SALT LAKE CITY — Shopping local is being pushed this time of year, as Salt Lake County Mayor Ben McAdams has called on Utahns everywhere to "Shift Your Spending."
The shopping season is now in high gear, but how much will Utahns spend at a locally owned business?
Corey Folster opened the store "Unhinged" in Sugar House about three years ago. Inside is a collection of, well, all sorts of items, old and new — and certainly unique.
It was in this setting that Salt Lake County Mayor Ben McAdams chose to launch the "Shift Your Spending" campaign for the holiday season.
“If we can shift 10 percent of our spending to supporting local businesses, we will see that that spending, the majority of that spending, will stay here in the local economy," McAdams said.
And if that concept is spread statewide, the impacts could be significant.
“If every household in Utah shifted just 10 percent of their shopping toward locally owned businesses, $1.3 billion would stay in our local economy over the course of the year," said Kristen Lavelett, executive director of Local First Utah.
I think that's the secret of local and small shops, is that we can find things and bring things that are one of a kind in small quantities that you're not going to see anywhere else or no one else will have.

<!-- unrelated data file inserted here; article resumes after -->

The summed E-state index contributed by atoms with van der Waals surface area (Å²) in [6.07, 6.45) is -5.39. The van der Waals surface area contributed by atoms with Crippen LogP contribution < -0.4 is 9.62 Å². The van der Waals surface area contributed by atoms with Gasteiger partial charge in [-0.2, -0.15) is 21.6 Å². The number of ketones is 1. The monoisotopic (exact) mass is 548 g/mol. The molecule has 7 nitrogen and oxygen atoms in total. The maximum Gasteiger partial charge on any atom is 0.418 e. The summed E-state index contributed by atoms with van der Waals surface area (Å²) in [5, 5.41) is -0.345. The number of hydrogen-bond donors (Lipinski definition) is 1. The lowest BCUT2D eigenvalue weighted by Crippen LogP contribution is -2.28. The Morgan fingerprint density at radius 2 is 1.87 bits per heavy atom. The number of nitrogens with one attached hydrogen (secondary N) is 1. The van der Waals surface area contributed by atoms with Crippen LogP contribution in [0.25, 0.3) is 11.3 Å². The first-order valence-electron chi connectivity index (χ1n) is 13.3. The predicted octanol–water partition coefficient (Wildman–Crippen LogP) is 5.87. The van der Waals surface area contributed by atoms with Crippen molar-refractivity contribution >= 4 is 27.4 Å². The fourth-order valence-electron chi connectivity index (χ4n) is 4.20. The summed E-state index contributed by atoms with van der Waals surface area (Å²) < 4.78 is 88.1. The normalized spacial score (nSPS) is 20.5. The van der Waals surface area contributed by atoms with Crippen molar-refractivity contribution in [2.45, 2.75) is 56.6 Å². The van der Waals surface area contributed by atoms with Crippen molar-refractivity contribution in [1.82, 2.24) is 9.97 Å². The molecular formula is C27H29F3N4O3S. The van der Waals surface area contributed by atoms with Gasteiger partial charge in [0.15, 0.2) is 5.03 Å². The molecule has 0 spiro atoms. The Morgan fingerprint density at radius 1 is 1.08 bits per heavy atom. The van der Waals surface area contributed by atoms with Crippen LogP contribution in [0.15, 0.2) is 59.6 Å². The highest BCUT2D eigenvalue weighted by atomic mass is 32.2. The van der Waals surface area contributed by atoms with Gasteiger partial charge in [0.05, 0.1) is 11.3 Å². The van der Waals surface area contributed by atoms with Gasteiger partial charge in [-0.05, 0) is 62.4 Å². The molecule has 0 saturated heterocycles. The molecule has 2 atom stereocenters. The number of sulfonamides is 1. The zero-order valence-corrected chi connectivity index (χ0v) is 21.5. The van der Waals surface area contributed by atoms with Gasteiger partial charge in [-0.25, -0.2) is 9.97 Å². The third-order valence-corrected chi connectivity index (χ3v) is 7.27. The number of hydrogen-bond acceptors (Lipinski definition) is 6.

–Corey Folster, "Unhinged" owner
McAdam's announcement coincides with Small Business Saturday, which occurs Nov. 29 this year. The nationwide campaign began just a few years ago, also to encourage shoppers to support local businesses.
Folster says he's seen an increase in the number of customers coming into his store, and hopes the "10 percent spend local" campaign adds to it.
“Black Friday is a good day, but we discovered three years ago at the very beginning of Small Business Saturday that that was kind of our day,” Folster said.
Betsy Burton, longtime owner of the King's English Bookshop, has seen it too.
“Huge. Huge. Last Small Business Saturday we had the biggest shopping day except the Saturday before Christmas,” Burton said.
Yes, many will spend money at the big box stores and other major retail outlets this season. But it's also OK to “shop small."
“I think that's the secret of local and small shops, is that we can find things and bring things that are one-of-a-kind in small quantities that you're not going to see anywhere else or no one else will have," Folster said.